CHARLOTTESVILLE, Va. (AP) — Virginia players noticed as the Cavaliers got off to a 5-1 start that the crowd at Scott Stadium continued to remain the same, never reaching 40,000 fans for any of their first six home games.
The makes for a lot of empty seats in a stadium that holds more than 61,000.
Second-year coach Bronco Mendenhall has taken a philosophical approach to the prevailing apathy, and often references a photo outside his office that shows a packed stadium as Virginia beat Florida State in 1995.
“I can’t see an empty seat. The grass hill is completely full. I aspire for this community in this state to want and be connected with our program at that level again. And I know it’s earned,” Mendenhall said earlier this week while preparing the Cavaliers for their 99th meeting with Virginia Tech.
The coach believes fans will come back in much greater numbers when Virginia shows sustained improvement, and their game on Friday night against the rival No. 24 Hokies is an opportunity for them to take a step in that direction.
Virginia Tech (8-3, 4-3 Atlantic Coast Conference) has won 13 in a row in the series. Last year, in the first season for Mendenhall and Hokies coach Justin Fuente, the Hokies sent Virginia into the offseason with a 52-10 beating.
This year’s Cavaliers (6-5, 3-4) are much improved and have impressed even the Hokies.
“They definitely look good,” Tech linebacker Andrew Motuapuaca said. “You seev when you watch film and stuff like that. They play every single team real close. I think it’s a different Virginia team but this game is all about pride.”
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The Hokies boast one of the top defenses nationally in scoring defense (14.7 points per game), third down defense (25.7 percent conversion rate) and rushing defense, allowing less than 130 yards per game. But their unit has been weakened by injuries, having lost safety Terrell Edmunds and defensive lineman Vinny Mihota for the year to injuries. With defensive back Mook Reynolds listed as questionable, they could be without three starters.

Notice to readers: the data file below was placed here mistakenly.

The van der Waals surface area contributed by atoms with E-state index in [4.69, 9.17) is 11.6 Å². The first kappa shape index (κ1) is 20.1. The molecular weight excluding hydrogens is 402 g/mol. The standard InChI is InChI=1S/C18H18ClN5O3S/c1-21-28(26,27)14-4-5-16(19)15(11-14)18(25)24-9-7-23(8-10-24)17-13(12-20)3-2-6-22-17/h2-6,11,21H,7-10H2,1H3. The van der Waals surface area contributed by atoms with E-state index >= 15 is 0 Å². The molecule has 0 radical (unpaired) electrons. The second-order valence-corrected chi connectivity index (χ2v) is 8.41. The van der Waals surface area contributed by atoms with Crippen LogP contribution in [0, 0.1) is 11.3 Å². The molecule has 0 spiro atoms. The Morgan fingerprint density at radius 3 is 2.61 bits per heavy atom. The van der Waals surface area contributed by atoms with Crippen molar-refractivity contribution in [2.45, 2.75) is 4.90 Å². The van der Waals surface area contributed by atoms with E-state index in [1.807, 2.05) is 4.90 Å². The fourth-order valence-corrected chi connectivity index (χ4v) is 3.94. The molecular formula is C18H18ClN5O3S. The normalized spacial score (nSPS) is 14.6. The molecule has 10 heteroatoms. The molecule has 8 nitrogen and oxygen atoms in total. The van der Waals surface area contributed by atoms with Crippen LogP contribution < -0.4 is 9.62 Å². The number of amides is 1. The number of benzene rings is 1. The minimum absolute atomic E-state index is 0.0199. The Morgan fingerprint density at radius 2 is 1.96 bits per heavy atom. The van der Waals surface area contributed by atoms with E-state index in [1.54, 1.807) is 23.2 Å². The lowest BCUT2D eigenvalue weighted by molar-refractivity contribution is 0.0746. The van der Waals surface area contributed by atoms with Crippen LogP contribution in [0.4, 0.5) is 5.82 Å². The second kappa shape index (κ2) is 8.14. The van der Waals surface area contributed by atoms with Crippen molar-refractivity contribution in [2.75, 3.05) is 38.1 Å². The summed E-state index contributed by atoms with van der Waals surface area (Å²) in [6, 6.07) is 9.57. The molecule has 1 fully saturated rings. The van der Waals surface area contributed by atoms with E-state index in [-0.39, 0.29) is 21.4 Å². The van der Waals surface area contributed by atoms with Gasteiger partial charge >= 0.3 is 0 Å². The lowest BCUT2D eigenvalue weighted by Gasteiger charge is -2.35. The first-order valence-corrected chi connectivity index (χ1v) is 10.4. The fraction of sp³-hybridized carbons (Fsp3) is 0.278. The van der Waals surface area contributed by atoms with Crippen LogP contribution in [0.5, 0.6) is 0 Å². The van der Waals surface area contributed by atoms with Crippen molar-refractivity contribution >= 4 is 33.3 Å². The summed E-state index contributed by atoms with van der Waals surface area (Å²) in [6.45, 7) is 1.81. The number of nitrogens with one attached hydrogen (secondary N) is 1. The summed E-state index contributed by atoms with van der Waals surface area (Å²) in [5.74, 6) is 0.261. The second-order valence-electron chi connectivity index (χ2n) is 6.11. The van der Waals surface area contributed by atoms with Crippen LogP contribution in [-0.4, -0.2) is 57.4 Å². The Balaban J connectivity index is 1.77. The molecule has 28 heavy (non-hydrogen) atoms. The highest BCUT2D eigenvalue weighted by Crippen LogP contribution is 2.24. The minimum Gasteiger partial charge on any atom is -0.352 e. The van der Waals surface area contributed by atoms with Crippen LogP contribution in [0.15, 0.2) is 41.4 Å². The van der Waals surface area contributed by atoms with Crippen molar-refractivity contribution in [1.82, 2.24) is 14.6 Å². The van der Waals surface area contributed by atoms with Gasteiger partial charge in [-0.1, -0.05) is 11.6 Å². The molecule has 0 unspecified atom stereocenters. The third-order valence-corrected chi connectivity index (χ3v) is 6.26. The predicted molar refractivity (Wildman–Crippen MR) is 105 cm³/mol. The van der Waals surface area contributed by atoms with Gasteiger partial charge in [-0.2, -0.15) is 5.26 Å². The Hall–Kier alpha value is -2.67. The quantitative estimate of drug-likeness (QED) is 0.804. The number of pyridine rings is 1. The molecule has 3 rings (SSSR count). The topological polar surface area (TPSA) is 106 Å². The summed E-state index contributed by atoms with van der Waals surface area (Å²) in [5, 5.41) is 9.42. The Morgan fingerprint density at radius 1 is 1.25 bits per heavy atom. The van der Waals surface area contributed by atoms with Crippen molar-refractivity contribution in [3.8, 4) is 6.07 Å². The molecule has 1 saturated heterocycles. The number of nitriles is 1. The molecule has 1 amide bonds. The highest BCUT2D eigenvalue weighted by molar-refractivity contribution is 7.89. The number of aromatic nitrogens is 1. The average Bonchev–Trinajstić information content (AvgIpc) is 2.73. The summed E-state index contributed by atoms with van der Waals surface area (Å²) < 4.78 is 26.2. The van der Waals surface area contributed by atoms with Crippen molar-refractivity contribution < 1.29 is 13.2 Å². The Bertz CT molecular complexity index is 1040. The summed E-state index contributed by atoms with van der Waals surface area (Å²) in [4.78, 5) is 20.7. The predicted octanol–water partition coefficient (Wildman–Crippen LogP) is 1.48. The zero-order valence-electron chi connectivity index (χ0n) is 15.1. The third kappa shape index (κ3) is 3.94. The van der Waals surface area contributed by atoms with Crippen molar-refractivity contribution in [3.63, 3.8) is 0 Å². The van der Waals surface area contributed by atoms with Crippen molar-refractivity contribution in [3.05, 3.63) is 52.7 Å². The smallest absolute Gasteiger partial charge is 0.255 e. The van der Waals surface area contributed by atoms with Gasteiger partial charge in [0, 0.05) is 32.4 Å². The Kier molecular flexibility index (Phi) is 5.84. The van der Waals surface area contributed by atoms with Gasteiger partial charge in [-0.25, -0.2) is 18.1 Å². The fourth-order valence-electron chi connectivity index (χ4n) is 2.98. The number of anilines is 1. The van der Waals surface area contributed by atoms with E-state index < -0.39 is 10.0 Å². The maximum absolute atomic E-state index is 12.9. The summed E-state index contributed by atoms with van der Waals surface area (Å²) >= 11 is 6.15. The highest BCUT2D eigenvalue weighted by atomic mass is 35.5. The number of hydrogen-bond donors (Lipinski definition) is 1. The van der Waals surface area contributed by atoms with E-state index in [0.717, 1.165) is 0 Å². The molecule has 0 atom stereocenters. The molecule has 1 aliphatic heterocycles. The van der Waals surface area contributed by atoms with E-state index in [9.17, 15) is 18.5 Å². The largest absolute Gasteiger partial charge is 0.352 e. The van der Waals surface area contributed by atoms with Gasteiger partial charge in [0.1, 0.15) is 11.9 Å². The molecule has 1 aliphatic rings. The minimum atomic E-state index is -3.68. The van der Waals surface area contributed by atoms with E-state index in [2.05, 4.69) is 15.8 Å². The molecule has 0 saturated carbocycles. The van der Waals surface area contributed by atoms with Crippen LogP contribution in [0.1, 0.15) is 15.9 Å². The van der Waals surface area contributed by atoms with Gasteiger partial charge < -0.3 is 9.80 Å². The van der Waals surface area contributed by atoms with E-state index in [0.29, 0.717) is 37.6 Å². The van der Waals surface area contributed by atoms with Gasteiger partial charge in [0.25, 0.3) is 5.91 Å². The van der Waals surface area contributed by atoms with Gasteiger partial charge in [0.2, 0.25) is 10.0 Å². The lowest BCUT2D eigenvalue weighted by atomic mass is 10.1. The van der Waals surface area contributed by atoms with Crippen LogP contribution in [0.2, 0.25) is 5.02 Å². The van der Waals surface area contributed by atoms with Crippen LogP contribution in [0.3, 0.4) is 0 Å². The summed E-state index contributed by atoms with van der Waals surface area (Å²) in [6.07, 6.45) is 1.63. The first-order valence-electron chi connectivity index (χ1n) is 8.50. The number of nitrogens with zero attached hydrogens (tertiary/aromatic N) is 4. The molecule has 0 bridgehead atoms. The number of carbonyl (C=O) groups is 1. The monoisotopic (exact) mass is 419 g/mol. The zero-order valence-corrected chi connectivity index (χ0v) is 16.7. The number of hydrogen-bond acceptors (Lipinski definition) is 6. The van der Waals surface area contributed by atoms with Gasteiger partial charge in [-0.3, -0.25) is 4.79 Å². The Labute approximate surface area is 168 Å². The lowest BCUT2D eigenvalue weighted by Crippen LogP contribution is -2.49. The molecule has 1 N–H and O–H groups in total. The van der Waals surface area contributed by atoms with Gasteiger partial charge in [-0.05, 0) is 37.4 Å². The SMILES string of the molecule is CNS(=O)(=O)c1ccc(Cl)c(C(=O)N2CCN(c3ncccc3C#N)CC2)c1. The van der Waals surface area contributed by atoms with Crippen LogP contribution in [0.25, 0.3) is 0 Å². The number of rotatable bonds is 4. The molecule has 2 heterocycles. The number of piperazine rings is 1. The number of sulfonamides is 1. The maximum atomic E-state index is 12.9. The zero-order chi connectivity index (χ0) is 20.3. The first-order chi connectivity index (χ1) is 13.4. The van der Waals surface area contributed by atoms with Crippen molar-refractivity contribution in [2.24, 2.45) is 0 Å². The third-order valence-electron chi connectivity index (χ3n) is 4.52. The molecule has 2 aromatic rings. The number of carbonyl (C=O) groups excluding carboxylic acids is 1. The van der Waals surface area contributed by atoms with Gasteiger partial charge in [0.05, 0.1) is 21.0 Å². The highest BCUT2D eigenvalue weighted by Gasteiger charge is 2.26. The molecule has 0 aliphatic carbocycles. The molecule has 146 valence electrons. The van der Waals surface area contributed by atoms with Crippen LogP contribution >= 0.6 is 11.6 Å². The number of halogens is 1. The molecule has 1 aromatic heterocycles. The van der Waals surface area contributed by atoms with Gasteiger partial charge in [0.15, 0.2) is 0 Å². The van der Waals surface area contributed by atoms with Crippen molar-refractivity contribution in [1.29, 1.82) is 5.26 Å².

Here are some other things to watch when Virginia Tech visits Virginia:
QUARTERBACK PLAY: When Virginia’s Kurt Benkert has been good, he has been very good, but when he starts slowly, he sometimes struggles to snap out of it. He keys the Virginia offense because their running game has been weak. The Hokies’ Josh Jackson has mostly been steady, but he’s had one touchdown and three interceptions in his last three games.
WILD CARDS: Virginia Tech’s Sean Savoy and Virginia’s Olamide Zaccheaus have both shown themselves capable of making momentum-shifting offensive plays, both in the passing game and the running game. If one of them can get loose for one of those long gainers on Friday night, it bodes well in what should be a defensive battle.
TAKEAWAYS: In any game that figures to be closely contested, takeaways are often decisive. Benkert has thrown eight interceptions, and four of them have been returned for touchdowns. The Hokies have 16 takeaways this season and have returned two interceptions and one fumble for touchdowns. Virginia has 17 takeaways and one defensive touchdown.
CROWD: With more than 21,000 tickets going unsold for each of Virginia’s first six home games this season, and seats aplenty available for several years now, Virginia Tech fans have always managed to make their presence felt in a huge way at Scott Stadium. If Cavaliers fans don’t minimize that, it will be like a neutral site game.
KICKING GAMES: Virginia Tech’s placekicker Joey Slye, if recovered from a hamstring injury, is the school’s career-leader in field goals with 78 and has range to 50 yards and up. Virginia freshman A.J. Mejia, by contrast, is 8 for 10 on field goals with a long of 38 yards because the coaches don’t think much of his range just yet.